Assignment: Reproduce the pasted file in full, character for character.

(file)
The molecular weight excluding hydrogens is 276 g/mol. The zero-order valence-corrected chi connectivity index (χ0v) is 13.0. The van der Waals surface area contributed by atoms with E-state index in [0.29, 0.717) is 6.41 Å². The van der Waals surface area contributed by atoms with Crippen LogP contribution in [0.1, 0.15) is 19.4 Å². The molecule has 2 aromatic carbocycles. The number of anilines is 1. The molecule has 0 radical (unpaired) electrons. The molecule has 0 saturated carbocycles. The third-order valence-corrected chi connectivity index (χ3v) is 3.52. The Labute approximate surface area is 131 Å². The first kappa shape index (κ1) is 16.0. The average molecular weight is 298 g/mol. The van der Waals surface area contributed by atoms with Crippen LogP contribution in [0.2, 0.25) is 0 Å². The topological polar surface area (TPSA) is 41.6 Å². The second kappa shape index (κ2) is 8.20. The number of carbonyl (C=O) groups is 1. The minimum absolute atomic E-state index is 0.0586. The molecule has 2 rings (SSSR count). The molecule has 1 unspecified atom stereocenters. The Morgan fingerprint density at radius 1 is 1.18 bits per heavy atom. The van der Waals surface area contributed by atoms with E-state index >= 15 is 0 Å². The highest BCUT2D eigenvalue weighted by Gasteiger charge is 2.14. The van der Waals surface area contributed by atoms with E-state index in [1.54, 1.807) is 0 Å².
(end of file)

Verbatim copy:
The molecular weight excluding hydrogens is 276 g/mol. The zero-order valence-corrected chi connectivity index (χ0v) is 13.0. The van der Waals surface area contributed by atoms with E-state index in [0.29, 0.717) is 6.41 Å². The van der Waals surface area contributed by atoms with Crippen LogP contribution in [0.1, 0.15) is 19.4 Å². The molecule has 2 aromatic carbocycles. The number of anilines is 1. The molecule has 0 radical (unpaired) electrons. The molecule has 0 saturated carbocycles. The third-order valence-corrected chi connectivity index (χ3v) is 3.52. The Labute approximate surface area is 131 Å². The first kappa shape index (κ1) is 16.0. The average molecular weight is 298 g/mol. The van der Waals surface area contributed by atoms with Crippen LogP contribution in [0.2, 0.25) is 0 Å². The topological polar surface area (TPSA) is 41.6 Å². The second kappa shape index (κ2) is 8.20. The number of carbonyl (C=O) groups is 1. The minimum absolute atomic E-state index is 0.0586. The molecule has 2 rings (SSSR count). The molecule has 1 unspecified atom stereocenters. The Morgan fingerprint density at radius 1 is 1.18 bits per heavy atom. The van der Waals surface area contributed by atoms with E-state index >= 15 is 0 Å². The highest BCUT2D eigenvalue weighted by Gasteiger charge is 2.14. The van der Waals surface area contributed by atoms with E-state index in [1.54, 1.807) is 0 Å².